by Jason Boulay
Dublin has successfully woven a thread connecting her turbulent past with the celebration of her present. Modernization has transformed this once strife-torn city into a vibrant metropolis rivaling the romance of Paris and the spectacle of Rome. A cosmopolitan city alive with prosperity, an inviting warmth, and a rich tradition, she openly embraces her darkest hours in addition to her poise and beauty. An increase in tourism has contributed to the economic boost Ireland has enjoyed over the past decade. Dubliners have welcomed the influx of new visitors, sharing with their guests Dublin’s unique culture, trendy shops, and above all, Irish charm.
I visited this spectacular city during St. Patrick’s Day week, 2012. Dublin was as welcoming as she was secretive; her famous landmarks were both filled with beauty and cloaked in tragedy. It was humbling to walk the same streets, and patronize the same pubs, as some of literature’s greatest voices. Although Ireland’s capital city offers many wonderful experiences, the most rewarding for me are those that combine the beauty of modern Dublin, her literary contributions, and her troubling past.
“And this is where Joseph Plunkett and Grace Gifford said their wedding vows,” the teen-aged tour guide informs us. He offers this information begrudgingly, as if he were saying, “Welcome to McDonalds, may I take your order please?”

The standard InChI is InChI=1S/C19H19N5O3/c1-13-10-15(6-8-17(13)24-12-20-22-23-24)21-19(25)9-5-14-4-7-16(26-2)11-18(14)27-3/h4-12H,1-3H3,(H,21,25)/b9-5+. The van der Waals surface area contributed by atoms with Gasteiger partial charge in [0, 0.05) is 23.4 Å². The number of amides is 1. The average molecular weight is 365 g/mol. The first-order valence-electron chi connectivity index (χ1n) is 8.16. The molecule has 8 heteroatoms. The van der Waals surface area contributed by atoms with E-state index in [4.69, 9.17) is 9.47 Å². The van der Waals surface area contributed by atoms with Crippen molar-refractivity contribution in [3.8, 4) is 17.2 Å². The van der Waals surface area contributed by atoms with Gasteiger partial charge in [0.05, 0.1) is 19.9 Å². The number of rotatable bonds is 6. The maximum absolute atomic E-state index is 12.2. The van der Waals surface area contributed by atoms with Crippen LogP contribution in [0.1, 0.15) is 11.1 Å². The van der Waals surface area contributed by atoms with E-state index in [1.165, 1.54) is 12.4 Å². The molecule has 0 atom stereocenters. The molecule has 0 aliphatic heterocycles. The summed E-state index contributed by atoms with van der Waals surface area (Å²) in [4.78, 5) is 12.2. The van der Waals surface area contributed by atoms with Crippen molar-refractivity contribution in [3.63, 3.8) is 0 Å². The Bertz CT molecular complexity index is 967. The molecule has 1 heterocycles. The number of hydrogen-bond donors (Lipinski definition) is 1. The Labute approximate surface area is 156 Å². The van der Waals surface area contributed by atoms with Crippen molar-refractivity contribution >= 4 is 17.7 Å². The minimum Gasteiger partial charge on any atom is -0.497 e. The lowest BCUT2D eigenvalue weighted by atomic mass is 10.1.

If the novelty of the Irish brogue and its cadences had passed, I very well may have felt insulted at paying nearly ten Euros (about $11) per ticket to tour Dublin’s infamous prison, Kilmainham Gaol.
Our group takes turns peering into Plunkett’s seven-foot by nine-foot jail cell through a small hole in the doors. The iron door is chipped and pocked, and its heavy sliding lock has been frozen in place by decades of neglect.
We are on the ground floor of the three-tiered prison. Iron spiral staircases are located on both sides of the cellblock. They allow for quick access to all levels, while also adding a touch of architectural beauty. The dome shaped ceiling amplifies our voices, just as it once echoed the cries of the inmates.
As we walk along a cold, dimly lit corridor, the lights flicker. The walls are a faded granite-grey and made of individual stones cobbled tightly together. We pass through a small doorway and out into the damp March air.
The setting sun creates pink tones and warm orange hues that shimmer against the dreary clouds. The sun dips below the mountainous crescent shaped wall that surrounds us. From a distance, the wall appears to be a single slab of stone. As we get closer, the eroding contours of each block, welded together by the passing of time, become clearly visible.
The guide speaks up again. “Within seven hours of the joyful marriage ceremony Joseph Plunkett was executed by firing squad for his part in the Easter Rising of 1916,” he said. “He died right here.” He points down at the densely packed earth.
He continues: “He was one of fourteen political prisoners executed for their participation in the rebellion. The first, executed in the wee morning hours of May 3, 1916. The last, in the late afternoon of May 12, 1916.” He still seems to be contemptuous of his work.
The place where these fourteen men looked up to the cloudy Irish sky for the last time, exhaling their final breaths for Ireland’s independence, is marked with a small black cross. An aged bronze plaque lists their names and dates of execution.
Joseph Plunkett was once a ranking member of the Irish Republican Brotherhood, a group considered terrorists by the authorities.